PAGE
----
This week we covered Advertising. We looked at some of the older types of digital advertising, such as banners, and how to determine when to place them. Banner advertising relies on users randomly browsing websites, and then the advertiser determining what ad to display to the user. There’s only a small amount of information available used to decide what ad to display, such as previous search terms, or previous pages visited. This means there’s a relatively low information value for an ad to a visitor, leading to a low click rate, and a low ROI.
This leads to learning about the difference between knowing a full set of inputs to calculate the best outputs, versus only knowing a subset of inputs, and trying to calculate the best-available output. This can retrospectively be compared to the absolute best output, and the ratio between best-available output and absolute-best output can be used as a metric to understand the value of a particular algorithm.
My reflection is that advertising is really the business of attracting attention of people. There is 300 hours of new YouTube videos uploaded per minute. So can a person gain the attention of others to view their video? There’s some choices:
- Improve the discoverability of the video (get people to the video);
- Improve the informational value of the video (get people to stay on the video).
People can tell others that a video is good, and that is social media. The system can tell others that a video is good, and that is the platform. Advertisers can tell others that a video is good, and that is advertising. Therefore if we think of advertising as the business of attracting attention, it’s also in competition with platforms and social media. This probably explains why Google created a social media platform (Google Plus), owns a platform (YouTube), and why Facebook has invested heavily in video sharing.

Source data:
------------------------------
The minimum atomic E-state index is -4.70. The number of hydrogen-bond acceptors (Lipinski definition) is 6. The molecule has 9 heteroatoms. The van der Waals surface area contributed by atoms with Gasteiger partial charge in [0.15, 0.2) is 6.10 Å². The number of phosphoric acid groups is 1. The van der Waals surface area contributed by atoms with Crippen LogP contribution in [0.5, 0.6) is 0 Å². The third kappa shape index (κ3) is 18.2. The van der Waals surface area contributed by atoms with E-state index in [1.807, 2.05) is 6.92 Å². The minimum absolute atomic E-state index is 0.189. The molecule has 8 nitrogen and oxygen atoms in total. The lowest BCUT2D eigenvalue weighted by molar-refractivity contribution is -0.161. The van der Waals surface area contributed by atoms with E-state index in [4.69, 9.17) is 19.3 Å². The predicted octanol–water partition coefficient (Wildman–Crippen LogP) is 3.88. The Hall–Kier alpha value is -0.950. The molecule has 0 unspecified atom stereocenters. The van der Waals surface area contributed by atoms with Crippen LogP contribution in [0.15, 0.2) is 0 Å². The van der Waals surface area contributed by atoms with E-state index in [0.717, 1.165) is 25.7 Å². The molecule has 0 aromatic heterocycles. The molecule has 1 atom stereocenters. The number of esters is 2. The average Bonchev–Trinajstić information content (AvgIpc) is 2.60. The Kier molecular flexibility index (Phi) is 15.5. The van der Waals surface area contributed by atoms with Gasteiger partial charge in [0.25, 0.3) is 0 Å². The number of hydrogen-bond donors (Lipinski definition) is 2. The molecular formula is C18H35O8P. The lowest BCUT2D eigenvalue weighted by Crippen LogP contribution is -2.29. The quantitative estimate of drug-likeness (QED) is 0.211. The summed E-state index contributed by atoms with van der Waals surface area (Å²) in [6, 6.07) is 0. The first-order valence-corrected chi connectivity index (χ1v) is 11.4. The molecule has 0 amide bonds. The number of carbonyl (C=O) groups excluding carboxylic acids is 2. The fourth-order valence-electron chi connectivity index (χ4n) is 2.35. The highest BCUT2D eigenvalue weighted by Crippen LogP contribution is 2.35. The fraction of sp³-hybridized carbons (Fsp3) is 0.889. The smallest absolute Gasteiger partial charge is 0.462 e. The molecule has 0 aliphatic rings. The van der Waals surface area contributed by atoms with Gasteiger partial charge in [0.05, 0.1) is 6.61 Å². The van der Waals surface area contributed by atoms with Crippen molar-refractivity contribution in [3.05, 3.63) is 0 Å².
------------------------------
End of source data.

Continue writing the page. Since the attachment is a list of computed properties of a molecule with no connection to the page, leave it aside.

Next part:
Anyways, back to the topic of advertising. As advertising matured, the more recent innovation is advertising auctions, where advertisers bid on keywords, which they then pay for as clicks are received. Google’s platform is known as Adwords.
When it comes to displaying ads on a query, the problem boils down to:
- How many ad slots are available on a query page
- What are the bids that advertisers have for a query
- How effective is the ad for that advertiser (since Google only gets paid on a click, not just an impression)
- What budget is available (since advertisers don’t have unlimited budgets).
- Looking at the bid per advertiser;
- Looking at the quality of the ad (based on previous click rate);
- Looking at the attractiveness of the ad (described as format impact);
All of the above values calculates an ad’s Ad Rank. An interesting component is that they use a Vickery Auction, where the winning bid is equal to the bid of the second highest bidder. This determines who should win (the highest bidder), and what the market price should be (the second highest bid).
Of note is that there is the possibility of gaming the system, known as Click Fraud. Because advertisers pay for clicks as a proxy for attention, automated systems can generate clicks on ads, which appear legitimate, but because it’s not actually a person, the advertising doesn’t have any benefit.
That’s why other metrics of engagement, such as Facebook Likes may be better measures of attention than just clicks.
I think that clicks as a proxy for attention as a business model is vulnerable to a different business model that more accurately measures attention. If we define attention as someone listening to a message, understanding it, and actioning it, then perhaps we could:
- Ask people if they believed the link was valuable to them (whether that be an ad or a social media interaction);
- Measure understanding (perhaps using product engagement online);
- Measure actions (perhaps by measuring if further activity around that ad, i.e. searching on Amazon for alternatives).